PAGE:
Cyclopedia: It's All About the Bike
Format: PDF / Kindle (mobi) / ePub
If it’s on the bike, it’s in the book.
The world of cycling is one of death-defying feats and obscure mechanical
oddities, heroics and geekiness in equal measure. In Cyclopedia, renowned two-wheel aficionado and acclaimed sportswriter William Fotheringham delves deep into this world to unearth amazing facts and enthralling anecdotes.
This essential book is an A to Z compendium of everything you could ever want to know about the bicycle, from the history of the Tour de France to Chris Hoy’s dominance of the Beijing velodrome, from the origins of the quick-release system to the diet that powered Graeme Obree to the world hour record, from Lance Armstrong’s fabled career to the slang words used for performance-enhancing substances, from the literature of cycling to the perils of vicious dogs.
Cyclopedia has all the equipment, the races, the chases, the faces, the places, the drugs, the sex, and the scandals to convert any amateur cyclist into a full-fledged bike expert.
teams in the UCI ProTour, while BMC, run by Ochowicz, is a fourth major US team. In Armstrong’s protégé, Taylor Phinney, now a pro with BMC, America may just have a new LeMond in the making. V VAN LOOY, Rik Born: Grobbendonk, Belgium, December 20, 1933 Major wins: World road race champion 1960–1; Milan–San Remo 1958; Tour of Flanders 1959, 1962; Paris–Roubaix 1961–2, 1965; Liège–Bastogne–Liège 1961; Giro di Lombardia 1959; Ghent–Wevelgem 1956–7, 1962; Paris-Brussels 1956, 1958;
time-trialling skill secured him the yellow jersey when he won the prologue time trial. He also took the opening stage in 1997 and 1998, but crashed out of the Tour four times in six starts. In 1994 Boardman won the inaugural time trial world championship and in 1996 he won an Olympic bronze medal at the discipline, then set what is now the definitive distance at the hour with 56.375 km. After the rules governing the hour record were changed, he decided to end his career with an attempt under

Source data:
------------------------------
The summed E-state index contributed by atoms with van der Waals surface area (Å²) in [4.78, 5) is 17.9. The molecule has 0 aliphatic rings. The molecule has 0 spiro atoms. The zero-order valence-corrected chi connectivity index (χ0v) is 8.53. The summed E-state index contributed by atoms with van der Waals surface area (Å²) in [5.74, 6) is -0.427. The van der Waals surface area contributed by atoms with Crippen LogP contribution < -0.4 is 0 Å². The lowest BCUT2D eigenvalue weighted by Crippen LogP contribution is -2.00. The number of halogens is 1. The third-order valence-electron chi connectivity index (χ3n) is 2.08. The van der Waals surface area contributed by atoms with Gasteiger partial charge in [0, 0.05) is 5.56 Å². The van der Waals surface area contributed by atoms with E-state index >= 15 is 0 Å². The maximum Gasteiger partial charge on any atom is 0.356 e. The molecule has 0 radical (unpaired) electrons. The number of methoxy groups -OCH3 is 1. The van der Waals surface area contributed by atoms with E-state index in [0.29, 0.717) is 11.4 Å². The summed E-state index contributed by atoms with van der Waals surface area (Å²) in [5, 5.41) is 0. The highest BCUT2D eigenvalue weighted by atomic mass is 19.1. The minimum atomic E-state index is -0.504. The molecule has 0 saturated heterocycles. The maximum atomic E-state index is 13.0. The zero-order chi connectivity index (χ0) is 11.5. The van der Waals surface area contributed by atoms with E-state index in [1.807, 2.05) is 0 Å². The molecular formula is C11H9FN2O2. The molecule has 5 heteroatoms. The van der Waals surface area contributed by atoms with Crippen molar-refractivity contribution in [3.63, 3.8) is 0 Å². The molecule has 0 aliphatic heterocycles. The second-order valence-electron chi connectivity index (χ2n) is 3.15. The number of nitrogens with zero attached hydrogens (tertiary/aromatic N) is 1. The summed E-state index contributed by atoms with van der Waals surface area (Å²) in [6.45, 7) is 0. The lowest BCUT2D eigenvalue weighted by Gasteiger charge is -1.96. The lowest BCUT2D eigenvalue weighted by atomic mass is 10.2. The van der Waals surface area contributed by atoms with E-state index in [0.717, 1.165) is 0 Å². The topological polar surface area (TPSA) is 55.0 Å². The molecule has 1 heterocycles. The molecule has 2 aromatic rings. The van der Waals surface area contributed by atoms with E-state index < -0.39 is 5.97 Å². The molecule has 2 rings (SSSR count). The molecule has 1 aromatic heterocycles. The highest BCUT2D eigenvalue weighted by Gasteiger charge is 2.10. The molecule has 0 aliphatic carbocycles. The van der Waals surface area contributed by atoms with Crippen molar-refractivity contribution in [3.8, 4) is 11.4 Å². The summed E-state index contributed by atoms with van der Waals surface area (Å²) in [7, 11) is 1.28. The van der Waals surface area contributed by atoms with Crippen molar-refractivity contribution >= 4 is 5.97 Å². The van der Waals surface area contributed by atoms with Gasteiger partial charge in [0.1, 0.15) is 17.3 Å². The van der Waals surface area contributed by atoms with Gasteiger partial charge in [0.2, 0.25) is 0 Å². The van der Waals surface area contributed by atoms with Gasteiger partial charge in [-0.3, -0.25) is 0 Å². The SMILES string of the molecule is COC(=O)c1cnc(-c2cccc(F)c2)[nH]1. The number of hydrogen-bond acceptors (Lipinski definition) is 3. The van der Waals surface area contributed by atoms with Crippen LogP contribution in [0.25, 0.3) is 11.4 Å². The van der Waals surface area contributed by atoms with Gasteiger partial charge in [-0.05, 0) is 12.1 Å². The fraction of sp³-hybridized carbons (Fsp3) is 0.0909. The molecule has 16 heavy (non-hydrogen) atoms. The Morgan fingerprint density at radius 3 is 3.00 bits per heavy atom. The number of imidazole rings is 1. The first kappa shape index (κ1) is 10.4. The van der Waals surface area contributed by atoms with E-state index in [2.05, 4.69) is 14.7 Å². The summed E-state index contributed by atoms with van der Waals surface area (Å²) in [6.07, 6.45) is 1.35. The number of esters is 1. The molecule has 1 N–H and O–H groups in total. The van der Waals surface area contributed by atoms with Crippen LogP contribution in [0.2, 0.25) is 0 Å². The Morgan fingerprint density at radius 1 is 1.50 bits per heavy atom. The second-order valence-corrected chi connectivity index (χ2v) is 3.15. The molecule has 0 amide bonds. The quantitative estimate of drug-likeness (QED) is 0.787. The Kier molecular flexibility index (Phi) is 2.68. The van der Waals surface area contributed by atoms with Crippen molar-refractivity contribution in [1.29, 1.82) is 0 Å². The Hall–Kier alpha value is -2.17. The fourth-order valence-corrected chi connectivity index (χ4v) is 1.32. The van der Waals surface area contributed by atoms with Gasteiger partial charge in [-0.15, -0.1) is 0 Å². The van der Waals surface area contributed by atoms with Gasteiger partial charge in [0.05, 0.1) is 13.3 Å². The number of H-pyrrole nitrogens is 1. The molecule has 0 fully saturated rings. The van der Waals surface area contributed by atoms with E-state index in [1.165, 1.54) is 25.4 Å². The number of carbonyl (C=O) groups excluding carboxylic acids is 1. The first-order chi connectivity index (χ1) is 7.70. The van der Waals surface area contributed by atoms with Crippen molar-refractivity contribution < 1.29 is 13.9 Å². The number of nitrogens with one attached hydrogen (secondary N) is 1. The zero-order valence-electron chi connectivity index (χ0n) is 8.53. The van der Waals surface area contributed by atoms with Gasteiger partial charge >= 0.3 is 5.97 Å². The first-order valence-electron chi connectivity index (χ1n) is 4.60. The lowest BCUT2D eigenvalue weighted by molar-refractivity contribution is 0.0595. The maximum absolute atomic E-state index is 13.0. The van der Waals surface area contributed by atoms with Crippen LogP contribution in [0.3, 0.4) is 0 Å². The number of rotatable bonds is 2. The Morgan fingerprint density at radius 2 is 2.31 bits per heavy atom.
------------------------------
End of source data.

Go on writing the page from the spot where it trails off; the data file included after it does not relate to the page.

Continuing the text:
mountain-bike world titles as a veteran and 15 Italian cross-country skiing championships in various categories. Connie Carpenter-Phinney (b. 1957) American who came to cycling from speed skating, in which she won a national title in 1976. That year she won the US road and pursuit titles, repeating the double in 1977 and 1979. In 1984 she became the first women’s Olympic road race champion in Los Angeles, narrowly outsprinting her teammate Rebecca Twigg. Carpenter was also a national
CYCLE SPEEDWAY Cycling discipline run along the same lines as motorized speedway, with short, sharp races run counterclockwise on an oval track, with a standing start. It developed in the 1940s when the motorized version was at its zenith, when kids began racing on British bombsites using discarded bikes, with bars made of copper piping to imitate motorbike handebars. Now, races are held on outdoor dirt tracks between 65 and 90 meters in length. As in TRACK RACING, bikes have single speed
expected of one of the most competitive cyclists to grace the sport. She certainly does not seem like a woman who is famed for falling out with teammates, officials, and suppliers, and who was described as being “the best [athlete] with the worst of personalities” (Le Nouvel Observateur). In Beijing, aged 50, Longo became one of a handful of athletes to compete in seven successive OLYMPIC GAMES, and in London she can expect to move another step toward the absolute record of nine games held by